Harry Nilsson

Pandemonium Shadow Show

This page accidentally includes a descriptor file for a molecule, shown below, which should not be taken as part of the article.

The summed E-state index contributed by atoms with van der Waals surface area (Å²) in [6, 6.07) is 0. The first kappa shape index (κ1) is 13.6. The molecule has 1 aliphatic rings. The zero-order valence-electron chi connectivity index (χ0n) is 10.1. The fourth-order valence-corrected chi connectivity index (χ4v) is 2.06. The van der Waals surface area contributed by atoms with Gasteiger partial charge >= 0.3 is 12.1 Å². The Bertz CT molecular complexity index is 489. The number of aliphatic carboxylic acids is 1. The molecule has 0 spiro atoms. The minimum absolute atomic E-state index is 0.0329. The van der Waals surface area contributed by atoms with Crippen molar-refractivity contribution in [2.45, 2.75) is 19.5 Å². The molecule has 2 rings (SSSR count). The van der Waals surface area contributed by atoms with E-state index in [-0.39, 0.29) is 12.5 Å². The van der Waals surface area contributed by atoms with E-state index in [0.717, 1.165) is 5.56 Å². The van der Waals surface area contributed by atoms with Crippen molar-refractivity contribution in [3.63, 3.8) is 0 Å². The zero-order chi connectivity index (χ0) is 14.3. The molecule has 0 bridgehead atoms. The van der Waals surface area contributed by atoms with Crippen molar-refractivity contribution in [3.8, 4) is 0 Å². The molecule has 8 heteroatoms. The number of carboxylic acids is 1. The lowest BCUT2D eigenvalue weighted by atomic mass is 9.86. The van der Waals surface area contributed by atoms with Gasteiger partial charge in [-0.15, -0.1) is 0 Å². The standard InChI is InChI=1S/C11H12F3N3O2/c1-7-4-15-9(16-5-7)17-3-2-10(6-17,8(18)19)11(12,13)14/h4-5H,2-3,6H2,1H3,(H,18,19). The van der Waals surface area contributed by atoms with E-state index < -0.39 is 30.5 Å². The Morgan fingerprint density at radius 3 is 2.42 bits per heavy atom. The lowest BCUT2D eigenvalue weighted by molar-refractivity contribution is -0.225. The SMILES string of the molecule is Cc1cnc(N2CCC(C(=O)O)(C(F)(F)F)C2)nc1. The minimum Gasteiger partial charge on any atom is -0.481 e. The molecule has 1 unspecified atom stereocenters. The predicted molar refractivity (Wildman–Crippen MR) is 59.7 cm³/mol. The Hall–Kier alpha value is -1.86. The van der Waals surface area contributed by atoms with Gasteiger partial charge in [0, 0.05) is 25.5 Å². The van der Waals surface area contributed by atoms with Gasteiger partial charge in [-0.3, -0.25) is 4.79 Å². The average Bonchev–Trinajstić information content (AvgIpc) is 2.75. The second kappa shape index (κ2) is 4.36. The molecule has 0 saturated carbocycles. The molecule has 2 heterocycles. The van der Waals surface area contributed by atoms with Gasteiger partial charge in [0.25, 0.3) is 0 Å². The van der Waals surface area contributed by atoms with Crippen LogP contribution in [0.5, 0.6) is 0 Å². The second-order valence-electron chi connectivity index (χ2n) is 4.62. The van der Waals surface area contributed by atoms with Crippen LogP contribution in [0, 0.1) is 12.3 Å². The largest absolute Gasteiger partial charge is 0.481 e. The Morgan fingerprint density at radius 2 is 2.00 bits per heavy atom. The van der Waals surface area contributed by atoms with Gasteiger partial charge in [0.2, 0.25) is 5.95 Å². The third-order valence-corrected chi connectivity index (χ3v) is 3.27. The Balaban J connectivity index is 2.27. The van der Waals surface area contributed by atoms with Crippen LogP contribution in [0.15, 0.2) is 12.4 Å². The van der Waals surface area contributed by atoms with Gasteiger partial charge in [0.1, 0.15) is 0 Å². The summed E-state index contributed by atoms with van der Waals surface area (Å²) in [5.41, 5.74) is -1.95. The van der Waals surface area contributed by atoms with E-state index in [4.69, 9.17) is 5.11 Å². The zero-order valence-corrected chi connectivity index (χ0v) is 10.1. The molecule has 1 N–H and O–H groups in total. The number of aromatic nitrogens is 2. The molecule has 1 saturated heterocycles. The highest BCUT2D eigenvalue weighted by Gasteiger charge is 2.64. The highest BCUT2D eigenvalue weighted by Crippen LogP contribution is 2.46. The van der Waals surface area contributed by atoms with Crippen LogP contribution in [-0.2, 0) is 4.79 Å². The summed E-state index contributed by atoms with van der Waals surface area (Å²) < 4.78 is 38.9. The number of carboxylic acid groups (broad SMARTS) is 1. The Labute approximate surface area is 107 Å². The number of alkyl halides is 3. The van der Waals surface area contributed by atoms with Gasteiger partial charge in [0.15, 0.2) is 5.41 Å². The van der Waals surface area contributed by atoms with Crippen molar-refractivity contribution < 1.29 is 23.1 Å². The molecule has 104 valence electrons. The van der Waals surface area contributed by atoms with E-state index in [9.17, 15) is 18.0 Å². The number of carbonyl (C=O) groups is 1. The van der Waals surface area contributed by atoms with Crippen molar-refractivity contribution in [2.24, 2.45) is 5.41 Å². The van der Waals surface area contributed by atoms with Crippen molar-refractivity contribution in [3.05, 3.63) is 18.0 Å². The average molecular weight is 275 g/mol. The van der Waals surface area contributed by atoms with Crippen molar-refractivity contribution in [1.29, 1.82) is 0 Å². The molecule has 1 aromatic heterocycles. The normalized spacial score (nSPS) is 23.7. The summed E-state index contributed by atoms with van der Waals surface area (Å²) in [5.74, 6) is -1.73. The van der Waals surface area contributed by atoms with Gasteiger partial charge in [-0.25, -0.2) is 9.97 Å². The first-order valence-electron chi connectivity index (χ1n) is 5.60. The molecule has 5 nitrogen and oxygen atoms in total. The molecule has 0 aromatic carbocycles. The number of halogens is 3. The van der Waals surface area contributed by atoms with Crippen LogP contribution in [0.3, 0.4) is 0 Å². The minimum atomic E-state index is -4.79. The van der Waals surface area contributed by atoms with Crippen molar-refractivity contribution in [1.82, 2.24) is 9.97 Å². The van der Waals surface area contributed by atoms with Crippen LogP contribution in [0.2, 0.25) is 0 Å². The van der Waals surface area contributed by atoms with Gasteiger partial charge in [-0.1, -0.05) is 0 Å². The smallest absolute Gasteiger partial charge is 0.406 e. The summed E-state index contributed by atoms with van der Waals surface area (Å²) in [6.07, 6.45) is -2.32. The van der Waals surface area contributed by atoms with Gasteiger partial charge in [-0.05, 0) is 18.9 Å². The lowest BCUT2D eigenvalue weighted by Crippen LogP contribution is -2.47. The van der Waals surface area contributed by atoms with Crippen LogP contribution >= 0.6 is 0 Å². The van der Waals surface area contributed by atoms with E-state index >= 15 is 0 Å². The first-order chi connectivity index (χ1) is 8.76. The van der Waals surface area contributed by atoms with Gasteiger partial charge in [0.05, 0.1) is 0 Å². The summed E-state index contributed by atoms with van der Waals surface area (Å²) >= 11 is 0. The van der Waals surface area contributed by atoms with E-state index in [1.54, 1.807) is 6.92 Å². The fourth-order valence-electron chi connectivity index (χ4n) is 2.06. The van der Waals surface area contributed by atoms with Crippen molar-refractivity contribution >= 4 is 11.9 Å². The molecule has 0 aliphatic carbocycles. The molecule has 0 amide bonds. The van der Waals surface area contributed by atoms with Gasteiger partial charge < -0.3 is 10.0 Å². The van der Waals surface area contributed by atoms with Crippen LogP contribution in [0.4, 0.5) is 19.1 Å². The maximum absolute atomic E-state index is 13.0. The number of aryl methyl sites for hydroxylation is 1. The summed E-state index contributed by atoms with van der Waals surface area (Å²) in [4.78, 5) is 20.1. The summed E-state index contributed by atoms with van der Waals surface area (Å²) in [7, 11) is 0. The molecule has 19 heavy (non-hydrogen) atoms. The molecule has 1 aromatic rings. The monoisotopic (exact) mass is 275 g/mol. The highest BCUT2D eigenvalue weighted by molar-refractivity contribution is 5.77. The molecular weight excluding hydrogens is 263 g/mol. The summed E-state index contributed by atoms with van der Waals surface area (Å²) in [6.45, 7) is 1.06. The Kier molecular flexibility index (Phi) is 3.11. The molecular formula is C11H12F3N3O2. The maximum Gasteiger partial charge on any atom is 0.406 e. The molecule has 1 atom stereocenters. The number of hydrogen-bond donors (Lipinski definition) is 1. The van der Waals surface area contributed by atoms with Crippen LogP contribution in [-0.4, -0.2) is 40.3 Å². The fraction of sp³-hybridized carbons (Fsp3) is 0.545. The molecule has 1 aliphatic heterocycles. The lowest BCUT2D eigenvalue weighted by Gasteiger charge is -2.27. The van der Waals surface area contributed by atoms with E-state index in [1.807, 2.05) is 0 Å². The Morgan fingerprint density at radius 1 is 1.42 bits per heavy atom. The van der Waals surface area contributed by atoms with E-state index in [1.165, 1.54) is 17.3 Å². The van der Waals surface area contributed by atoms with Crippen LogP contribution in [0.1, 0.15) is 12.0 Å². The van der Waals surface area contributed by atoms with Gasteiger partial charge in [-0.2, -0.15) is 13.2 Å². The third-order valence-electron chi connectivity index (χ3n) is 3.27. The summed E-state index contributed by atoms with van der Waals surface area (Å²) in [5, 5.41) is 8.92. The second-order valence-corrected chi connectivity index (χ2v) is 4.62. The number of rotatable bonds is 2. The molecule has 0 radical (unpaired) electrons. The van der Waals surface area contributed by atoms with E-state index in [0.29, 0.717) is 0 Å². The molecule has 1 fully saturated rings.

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Harry Nilsson's debut album, Pandemonium Shadow Show, was notoriously loved by the Beatles, and it's easy to see why. This is the only record of its time that feels akin to Sgt. Pepper, and in some ways, it's every bit as impressive. Nilsson works on a much smaller scale, leaning heavily on whimsy yet cutting it with sardonic humor and embellishing it with remarkable song and studiocraft; it's as if McCartney and Lennon were fused into the same body. Pandemonium can't help but feel like a cheeky show of strength by a remarkably gifted imp, spinning out psychedelic fantasias and jokes and trumping his idols by turning out a cover of "She's Leaving Home" (recorded ten days after Sgt. Pepper's release) that rivals the original. Beneath all the light playful melodies ("There Will Never Be" is swinging London, L.A. style) or glorious laments (he rarely equaled "Sleep Late, My Lady Friend"), there are serious strains: the lyrics of "Cuddly Toy" are as unsettling as the melody catchy, the circus-stomp "Ten Little Indians" is a darkly addictive retelling of the Ten Commandments, and "1941" is quietly heartbreaking beneath its jaunty cabaret. Throughout it all, Nilsson impresses with his humor, cleverness, and above all, how his songwriting blossoms under his shockingly inventive studiocraft. Psychedelic pop albums rarely came better than this, and it remains a thorough delight.

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